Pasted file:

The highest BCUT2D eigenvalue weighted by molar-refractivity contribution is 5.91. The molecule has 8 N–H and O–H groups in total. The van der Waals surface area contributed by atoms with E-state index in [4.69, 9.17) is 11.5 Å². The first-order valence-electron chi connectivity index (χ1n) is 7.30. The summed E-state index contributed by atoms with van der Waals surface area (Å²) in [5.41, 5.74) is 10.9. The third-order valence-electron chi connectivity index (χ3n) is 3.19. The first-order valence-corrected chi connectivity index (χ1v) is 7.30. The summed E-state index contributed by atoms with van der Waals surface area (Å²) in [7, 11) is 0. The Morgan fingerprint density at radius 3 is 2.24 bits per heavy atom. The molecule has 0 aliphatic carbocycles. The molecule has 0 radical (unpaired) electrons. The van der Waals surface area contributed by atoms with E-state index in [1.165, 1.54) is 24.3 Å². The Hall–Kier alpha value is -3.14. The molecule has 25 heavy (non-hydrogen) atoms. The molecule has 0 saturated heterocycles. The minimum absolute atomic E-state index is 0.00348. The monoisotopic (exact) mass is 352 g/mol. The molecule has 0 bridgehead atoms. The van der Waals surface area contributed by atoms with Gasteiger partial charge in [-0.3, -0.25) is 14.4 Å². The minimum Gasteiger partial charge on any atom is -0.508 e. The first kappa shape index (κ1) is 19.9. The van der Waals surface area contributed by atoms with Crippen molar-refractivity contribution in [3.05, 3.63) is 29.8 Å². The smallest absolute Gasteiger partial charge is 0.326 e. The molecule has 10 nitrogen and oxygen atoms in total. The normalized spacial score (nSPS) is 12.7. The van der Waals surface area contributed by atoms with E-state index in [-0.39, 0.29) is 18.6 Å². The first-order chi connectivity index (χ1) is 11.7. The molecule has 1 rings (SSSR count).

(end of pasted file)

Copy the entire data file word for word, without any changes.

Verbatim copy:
The highest BCUT2D eigenvalue weighted by molar-refractivity contribution is 5.91. The molecule has 8 N–H and O–H groups in total. The van der Waals surface area contributed by atoms with E-state index in [4.69, 9.17) is 11.5 Å². The first-order valence-electron chi connectivity index (χ1n) is 7.30. The summed E-state index contributed by atoms with van der Waals surface area (Å²) in [5.41, 5.74) is 10.9. The third-order valence-electron chi connectivity index (χ3n) is 3.19. The first-order valence-corrected chi connectivity index (χ1v) is 7.30. The summed E-state index contributed by atoms with van der Waals surface area (Å²) in [7, 11) is 0. The Morgan fingerprint density at radius 3 is 2.24 bits per heavy atom. The molecule has 0 aliphatic carbocycles. The molecule has 0 radical (unpaired) electrons. The van der Waals surface area contributed by atoms with E-state index in [1.165, 1.54) is 24.3 Å². The Hall–Kier alpha value is -3.14. The molecule has 25 heavy (non-hydrogen) atoms. The molecule has 0 saturated heterocycles. The minimum absolute atomic E-state index is 0.00348. The monoisotopic (exact) mass is 352 g/mol. The molecule has 0 bridgehead atoms. The van der Waals surface area contributed by atoms with Gasteiger partial charge in [-0.3, -0.25) is 14.4 Å². The minimum Gasteiger partial charge on any atom is -0.508 e. The first kappa shape index (κ1) is 19.9. The van der Waals surface area contributed by atoms with Crippen molar-refractivity contribution in [3.05, 3.63) is 29.8 Å². The smallest absolute Gasteiger partial charge is 0.326 e. The molecule has 10 nitrogen and oxygen atoms in total. The normalized spacial score (nSPS) is 12.7. The van der Waals surface area contributed by atoms with E-state index in [-0.39, 0.29) is 18.6 Å². The first-order chi connectivity index (χ1) is 11.7. The molecule has 1 rings (SSSR count).